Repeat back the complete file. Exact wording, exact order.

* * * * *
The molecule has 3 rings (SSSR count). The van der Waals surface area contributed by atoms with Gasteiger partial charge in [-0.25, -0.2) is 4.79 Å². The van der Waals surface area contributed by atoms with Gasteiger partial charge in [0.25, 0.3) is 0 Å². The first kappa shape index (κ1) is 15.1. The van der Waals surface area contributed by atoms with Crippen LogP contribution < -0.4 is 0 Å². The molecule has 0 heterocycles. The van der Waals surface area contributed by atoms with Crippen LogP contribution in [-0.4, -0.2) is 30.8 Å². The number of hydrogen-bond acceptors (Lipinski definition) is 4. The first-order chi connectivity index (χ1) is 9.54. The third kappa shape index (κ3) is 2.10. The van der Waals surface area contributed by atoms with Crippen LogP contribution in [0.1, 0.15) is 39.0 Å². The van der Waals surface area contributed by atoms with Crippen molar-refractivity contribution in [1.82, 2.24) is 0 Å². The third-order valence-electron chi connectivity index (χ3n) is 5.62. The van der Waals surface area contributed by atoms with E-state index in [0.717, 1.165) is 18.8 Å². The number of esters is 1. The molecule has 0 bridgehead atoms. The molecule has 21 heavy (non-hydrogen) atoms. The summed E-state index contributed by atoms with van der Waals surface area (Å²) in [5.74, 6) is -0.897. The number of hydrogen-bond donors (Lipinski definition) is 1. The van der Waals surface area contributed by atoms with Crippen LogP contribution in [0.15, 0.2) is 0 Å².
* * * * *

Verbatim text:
The molecule has 3 rings (SSSR count). The van der Waals surface area contributed by atoms with Gasteiger partial charge in [-0.25, -0.2) is 4.79 Å². The van der Waals surface area contributed by atoms with Gasteiger partial charge in [0.25, 0.3) is 0 Å². The first kappa shape index (κ1) is 15.1. The van der Waals surface area contributed by atoms with Crippen LogP contribution < -0.4 is 0 Å². The molecule has 0 heterocycles. The van der Waals surface area contributed by atoms with Crippen LogP contribution in [-0.4, -0.2) is 30.8 Å². The number of hydrogen-bond acceptors (Lipinski definition) is 4. The first-order chi connectivity index (χ1) is 9.54. The third kappa shape index (κ3) is 2.10. The van der Waals surface area contributed by atoms with Crippen LogP contribution in [0.1, 0.15) is 39.0 Å². The van der Waals surface area contributed by atoms with Crippen molar-refractivity contribution in [1.82, 2.24) is 0 Å². The third-order valence-electron chi connectivity index (χ3n) is 5.62. The van der Waals surface area contributed by atoms with E-state index in [0.717, 1.165) is 18.8 Å². The number of esters is 1. The molecule has 0 bridgehead atoms. The molecule has 21 heavy (non-hydrogen) atoms. The summed E-state index contributed by atoms with van der Waals surface area (Å²) in [5.74, 6) is -0.897. The number of hydrogen-bond donors (Lipinski definition) is 1. The van der Waals surface area contributed by atoms with Crippen LogP contribution in [0.15, 0.2) is 0 Å².